You might know that physicist Niels Bohr won the Nobel Prize, developed the Bohr model of the atom, and helped advance quantum theory. You might know that the element bohrium was named after him and that he helped found CERN. You might even know that he gave jobs to people fleeing the Nazis before ultimately being forced to fleet himself and taking part in the Manhattan Project.
But you probably don’t know that this same Niels Bohr also contributed greatly to our understanding of gunfights in the Old West.
(Really, we’re not joking.)
Bohr developed a hypothesis called the “gunslinger effect,” which theorized that the person who draws second in gunfight will likely win.
Later testing (with non-lethal weaponry) proved that Bohr was correct.
You see, when you make an intentional move, like drawing first in a shootout, your deliberate movement can never be as fast as an involuntary reaction. Thus, the person who reacts to the first person’s movement will actually fire first.
Of course, the theory has some limitations, but it does have some correlations to the world of business.
Company leaders often believe that they will gain an advantage by being the first to market. They think that the first-mover advantage will allow them to capture so much market share that it will be nearly impossible for competitors to catch up later.
But history tells a much more nuanced story.
We recently posted a blog about Christopher Sholes, who developed and sold the first QWERTY keyboard. But it’s worth noting that Sholes’ company ultimately failed, despite being first to market with the QWERTY keyboard, because Remington did a much better job of implementing his ideas for the typewriter.
And there are lots of other examples of first movers who failed:
- Friendster came to market before Facebook.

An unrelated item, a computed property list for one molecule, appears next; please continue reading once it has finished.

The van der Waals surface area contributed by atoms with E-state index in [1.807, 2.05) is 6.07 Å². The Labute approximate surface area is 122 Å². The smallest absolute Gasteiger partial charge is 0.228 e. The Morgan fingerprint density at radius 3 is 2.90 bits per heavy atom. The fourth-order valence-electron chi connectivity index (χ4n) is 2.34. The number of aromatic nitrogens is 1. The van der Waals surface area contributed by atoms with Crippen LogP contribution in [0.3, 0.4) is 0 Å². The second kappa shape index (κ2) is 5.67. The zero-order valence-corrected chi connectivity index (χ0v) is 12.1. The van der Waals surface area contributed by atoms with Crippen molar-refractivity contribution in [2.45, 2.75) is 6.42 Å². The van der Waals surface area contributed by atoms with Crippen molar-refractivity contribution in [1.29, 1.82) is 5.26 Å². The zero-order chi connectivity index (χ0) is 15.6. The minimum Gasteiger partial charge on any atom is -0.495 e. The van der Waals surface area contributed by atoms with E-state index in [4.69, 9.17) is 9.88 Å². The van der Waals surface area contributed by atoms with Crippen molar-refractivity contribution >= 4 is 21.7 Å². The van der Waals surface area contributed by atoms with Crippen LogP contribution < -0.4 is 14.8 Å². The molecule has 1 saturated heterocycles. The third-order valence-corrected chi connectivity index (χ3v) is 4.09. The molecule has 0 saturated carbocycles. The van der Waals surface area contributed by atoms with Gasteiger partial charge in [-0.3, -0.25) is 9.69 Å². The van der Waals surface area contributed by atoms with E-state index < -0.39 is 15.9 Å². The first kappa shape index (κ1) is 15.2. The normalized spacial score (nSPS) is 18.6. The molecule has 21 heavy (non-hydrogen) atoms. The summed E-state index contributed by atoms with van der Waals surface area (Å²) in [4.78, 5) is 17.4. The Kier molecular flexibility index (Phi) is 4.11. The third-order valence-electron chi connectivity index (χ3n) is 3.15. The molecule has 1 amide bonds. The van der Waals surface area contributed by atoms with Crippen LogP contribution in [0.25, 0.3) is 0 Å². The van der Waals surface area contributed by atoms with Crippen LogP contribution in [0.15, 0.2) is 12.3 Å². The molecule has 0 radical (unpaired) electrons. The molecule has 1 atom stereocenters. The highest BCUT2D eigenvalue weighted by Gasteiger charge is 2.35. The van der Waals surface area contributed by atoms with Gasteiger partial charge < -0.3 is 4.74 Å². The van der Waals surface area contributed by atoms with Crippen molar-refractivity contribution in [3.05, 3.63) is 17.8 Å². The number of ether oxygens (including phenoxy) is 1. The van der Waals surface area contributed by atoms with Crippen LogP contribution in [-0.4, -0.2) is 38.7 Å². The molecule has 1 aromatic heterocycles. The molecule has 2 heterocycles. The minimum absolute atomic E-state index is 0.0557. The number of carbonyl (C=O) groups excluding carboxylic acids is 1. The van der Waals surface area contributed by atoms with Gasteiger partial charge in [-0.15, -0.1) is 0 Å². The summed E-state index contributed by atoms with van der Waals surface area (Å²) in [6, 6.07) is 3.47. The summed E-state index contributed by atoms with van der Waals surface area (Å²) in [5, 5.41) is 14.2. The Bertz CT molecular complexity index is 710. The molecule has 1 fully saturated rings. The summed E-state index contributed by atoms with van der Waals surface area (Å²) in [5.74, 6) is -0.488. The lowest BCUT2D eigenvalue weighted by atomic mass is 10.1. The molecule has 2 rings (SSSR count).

- Palm introduced its Palm Pilot long before the Apple iPhone.
- Webcrawler was around long before Google.
- Betamax was available before VHS.
The lesson here is not that you shouldn’t try to be first — after all there were plenty of companies that were first to market and succeed. But the winners tend to be those companies that are able to react quickly to changing conditions, whether they are first to market or a later entrant.
If you are a gunfighter or an elite athlete, you can improve your reaction time with practice. But how does a B2B company improve its reaction time?
One way is to become aware of changing market conditions before everyone else. For that, you need above average sales intelligence. The webinar The Fundamentals of Sales Intelligence explains how to design and implement effective intelligence-gathering processes.
Another way to improve your company’s reactions is to develop effective strategies for managing risk. Selling Through Uncertainty shows you how to develop contingency plans that make it easier to pivot when unlikely events occur.
Finally, companies can also improve their reaction time by providing decision makers with timely data and formatting it in a way that makes it easy to understand. Delivering Data to Decision-Makers offers invaluable tips for making complex data more intuitive.
Being first is good. Being good at reacting to change is even better. And if you start improving your company reaction times now, you’ll be ready for the next gunfight — or market change.
The Fundamentals of Sales Intelligence
In Sales Ops, it's easy to feel like decisions are made in a vacuum. But the reality is that there are many sources of intelligence you can leverage to help the sales team sell more effectively, now and in the future.
Selling Through Uncertainty
As Sales Ops practitioners, we're expected to make weighty decisions with imperfect information. How do we "illuminate" the landscape a bit? What steps can we take to reduce the ambiguity, uncertainty, and risk?